However, the word ‘buck’ has several other meanings, besides deer and dollar, such as price, responsibility, guilt, black man, deviation, bucket, etc. as shown in Table 2.
Table 2. English expressions using the word ‘buck’ (responsibility, money, etc.).
|English expressions||Natural translation into Portuguese|
|passing the buck||culpar outras pessoas|
|pass the buck||jogue a batata quente para outro|
|bucks the system||ir contra as regras que os outros seguem|
|bucked the trend||fazer algo diferente dos outros|
|big bucks||dinheiro à beça|
|buck up your ideas||organize suas ideias|
|making more than a quick buck||ganhar uma boa quantia de dinheiro|
|bang your buck||obter algo de qualiade por um preço baixo|
|buck up (v.)||ganhar coragem; passar a responsabilidade para um superior;|
|Buck’s Fizz||coquetel feito com vinho espumante ou champagne e suco de laranja.|
|bang for the buck||valor para o dinheiro|
Several expressions denoting administrative probity use the word ‘accountable’, which means having an obligation to account for something. See examples in Table 3.
The English words ‘accountable’ and ‘responsible’
‘Accountable’ is usually translated as ‘responsible’, but this translation recalls that ‘responsible’ has a cognate in English: ‘responsible’. The English words ‘responsibility’ and ‘accountability’ have distinct meanings but with overlap. In the New Oxford Dictionary (NOD), the ‘accountable’ entry shows two meanings. The first sense is that of person, organization, or institution required or expected to justify actions or decisions. The second sense appears as ‘explicable’ and ‘understandable’. In the first sense, but not in the second, ‘accountable’ is synonymous with ‘responsible. Yet in NOD, the entry ‘responsible’ shows a single sense: having an obligation to do something, have control over someone, or have a duty to care for someone. In legal language, ‘accountable’ means ‘liable’ or ‘responsible for liabilities.’ A ‘liability’ is an obligation, or a debt, of a legal person governed by public or private law. The Portuguese translation for ‘liability’ is ‘passivo’, although the word is normally used in the plural (passivos). Therefore, the translation of the words ‘responsible’ and ‘accountable’ into Portuguese depends on the context. One tip is to examine the original English idiom: ‘accountable for’, ‘be accountable’, ‘accountable to’, ‘responsible for’, ‘be responsible’, ‘responsible to’, ‘responsible party’, ‘solely responsible’, etc.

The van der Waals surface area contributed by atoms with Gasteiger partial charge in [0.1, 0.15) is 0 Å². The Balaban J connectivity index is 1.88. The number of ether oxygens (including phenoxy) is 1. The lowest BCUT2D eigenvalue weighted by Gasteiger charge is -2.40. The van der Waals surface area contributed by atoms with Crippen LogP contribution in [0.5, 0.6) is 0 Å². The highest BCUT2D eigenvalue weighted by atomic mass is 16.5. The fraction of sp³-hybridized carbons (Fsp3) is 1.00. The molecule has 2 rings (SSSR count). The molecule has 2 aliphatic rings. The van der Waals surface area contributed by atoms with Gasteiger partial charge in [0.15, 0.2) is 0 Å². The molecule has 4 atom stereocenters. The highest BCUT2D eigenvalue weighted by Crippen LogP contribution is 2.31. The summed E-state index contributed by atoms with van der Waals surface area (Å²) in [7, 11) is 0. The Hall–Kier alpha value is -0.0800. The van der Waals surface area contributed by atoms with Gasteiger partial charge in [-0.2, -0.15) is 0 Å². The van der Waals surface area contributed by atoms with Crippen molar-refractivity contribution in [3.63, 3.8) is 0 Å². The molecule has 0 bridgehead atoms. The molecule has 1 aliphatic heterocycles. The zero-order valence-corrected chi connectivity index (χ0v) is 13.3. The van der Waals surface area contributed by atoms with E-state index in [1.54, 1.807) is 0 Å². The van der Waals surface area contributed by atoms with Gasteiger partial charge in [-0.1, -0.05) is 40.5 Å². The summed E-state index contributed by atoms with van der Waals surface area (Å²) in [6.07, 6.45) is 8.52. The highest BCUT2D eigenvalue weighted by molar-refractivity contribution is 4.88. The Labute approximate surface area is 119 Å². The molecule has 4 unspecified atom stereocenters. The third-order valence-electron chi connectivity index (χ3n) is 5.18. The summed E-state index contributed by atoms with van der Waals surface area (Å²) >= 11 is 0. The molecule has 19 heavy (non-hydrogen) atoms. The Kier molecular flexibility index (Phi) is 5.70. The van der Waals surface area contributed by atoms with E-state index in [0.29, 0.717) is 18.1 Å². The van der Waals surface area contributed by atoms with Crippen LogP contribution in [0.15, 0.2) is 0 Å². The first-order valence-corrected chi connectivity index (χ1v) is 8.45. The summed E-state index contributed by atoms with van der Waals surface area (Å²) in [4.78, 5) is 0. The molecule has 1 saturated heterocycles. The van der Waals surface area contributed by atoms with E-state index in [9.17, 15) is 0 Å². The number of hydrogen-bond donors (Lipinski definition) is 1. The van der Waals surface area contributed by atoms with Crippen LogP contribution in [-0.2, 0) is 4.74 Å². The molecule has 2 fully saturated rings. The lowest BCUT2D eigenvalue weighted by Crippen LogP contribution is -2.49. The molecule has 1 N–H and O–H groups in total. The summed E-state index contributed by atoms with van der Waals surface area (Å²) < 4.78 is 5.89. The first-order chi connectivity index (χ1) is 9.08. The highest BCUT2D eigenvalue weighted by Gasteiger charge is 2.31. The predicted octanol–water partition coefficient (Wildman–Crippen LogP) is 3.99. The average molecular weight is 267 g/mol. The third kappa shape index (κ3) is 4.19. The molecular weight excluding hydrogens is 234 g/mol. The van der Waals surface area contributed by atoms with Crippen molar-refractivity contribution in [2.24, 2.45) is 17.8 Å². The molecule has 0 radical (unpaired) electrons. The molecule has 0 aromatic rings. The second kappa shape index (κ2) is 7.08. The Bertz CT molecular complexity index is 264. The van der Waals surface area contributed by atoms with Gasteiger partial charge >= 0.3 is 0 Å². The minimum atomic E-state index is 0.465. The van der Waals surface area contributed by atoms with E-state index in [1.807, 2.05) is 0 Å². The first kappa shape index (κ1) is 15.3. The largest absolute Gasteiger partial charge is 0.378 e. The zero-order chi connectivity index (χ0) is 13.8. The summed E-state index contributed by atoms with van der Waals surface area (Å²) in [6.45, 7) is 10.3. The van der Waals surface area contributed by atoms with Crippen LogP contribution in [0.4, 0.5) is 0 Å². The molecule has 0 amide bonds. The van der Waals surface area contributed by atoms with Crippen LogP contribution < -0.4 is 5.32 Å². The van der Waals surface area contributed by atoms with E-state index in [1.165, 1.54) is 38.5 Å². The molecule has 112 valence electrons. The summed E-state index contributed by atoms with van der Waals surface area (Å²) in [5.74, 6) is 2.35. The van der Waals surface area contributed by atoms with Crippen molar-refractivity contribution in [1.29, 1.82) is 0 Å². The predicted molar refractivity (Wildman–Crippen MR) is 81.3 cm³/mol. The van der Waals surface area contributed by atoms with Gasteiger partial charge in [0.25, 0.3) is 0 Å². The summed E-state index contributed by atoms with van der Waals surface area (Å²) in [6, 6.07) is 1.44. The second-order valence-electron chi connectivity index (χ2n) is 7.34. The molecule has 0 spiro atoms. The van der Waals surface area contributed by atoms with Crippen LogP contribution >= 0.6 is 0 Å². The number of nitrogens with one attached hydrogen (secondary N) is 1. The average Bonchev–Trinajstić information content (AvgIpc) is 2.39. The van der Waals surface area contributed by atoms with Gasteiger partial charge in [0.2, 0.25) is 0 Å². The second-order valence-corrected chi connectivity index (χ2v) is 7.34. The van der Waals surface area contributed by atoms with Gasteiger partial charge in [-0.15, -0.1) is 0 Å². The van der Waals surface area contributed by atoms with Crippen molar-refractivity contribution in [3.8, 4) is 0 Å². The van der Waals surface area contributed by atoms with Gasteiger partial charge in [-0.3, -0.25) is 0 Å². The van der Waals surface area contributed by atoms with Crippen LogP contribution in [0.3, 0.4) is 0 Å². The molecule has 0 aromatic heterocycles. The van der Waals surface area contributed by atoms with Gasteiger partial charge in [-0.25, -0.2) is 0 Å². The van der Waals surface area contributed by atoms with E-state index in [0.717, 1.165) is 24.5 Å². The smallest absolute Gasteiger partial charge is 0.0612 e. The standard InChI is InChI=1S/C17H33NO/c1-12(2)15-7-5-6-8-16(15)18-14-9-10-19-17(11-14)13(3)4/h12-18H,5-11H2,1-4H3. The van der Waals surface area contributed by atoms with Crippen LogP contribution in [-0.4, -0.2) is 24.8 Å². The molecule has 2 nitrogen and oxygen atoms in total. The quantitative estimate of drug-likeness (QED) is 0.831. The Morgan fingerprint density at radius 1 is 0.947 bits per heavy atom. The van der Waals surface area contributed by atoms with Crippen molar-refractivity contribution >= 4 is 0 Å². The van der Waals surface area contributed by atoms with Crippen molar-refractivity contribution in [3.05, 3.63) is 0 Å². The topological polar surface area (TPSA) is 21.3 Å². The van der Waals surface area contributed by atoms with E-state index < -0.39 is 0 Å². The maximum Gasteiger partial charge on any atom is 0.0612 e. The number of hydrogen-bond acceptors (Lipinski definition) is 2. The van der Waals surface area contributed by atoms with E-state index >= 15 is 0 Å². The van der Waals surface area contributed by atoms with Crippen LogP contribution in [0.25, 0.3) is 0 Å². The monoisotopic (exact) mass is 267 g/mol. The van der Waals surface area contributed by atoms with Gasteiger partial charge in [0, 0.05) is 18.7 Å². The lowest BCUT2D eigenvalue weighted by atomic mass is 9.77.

Table 3. English expressions with the word ‘accountable’ or similar.
|English phrase||Translation into Portuguese|
|Parents cannot be held accountable for their children’s actions||Os pais não podem ser responsabilizados pelas ações de seus filhos|
|The directors are held accountable by the shareholders.||Os diretores são obrigados a prestar contas pelos acionistas.|
|Senior managers are directly accountable to the Board of Directors.||Os administradores sénior respondem diretamente ao Conselho Administrativo.|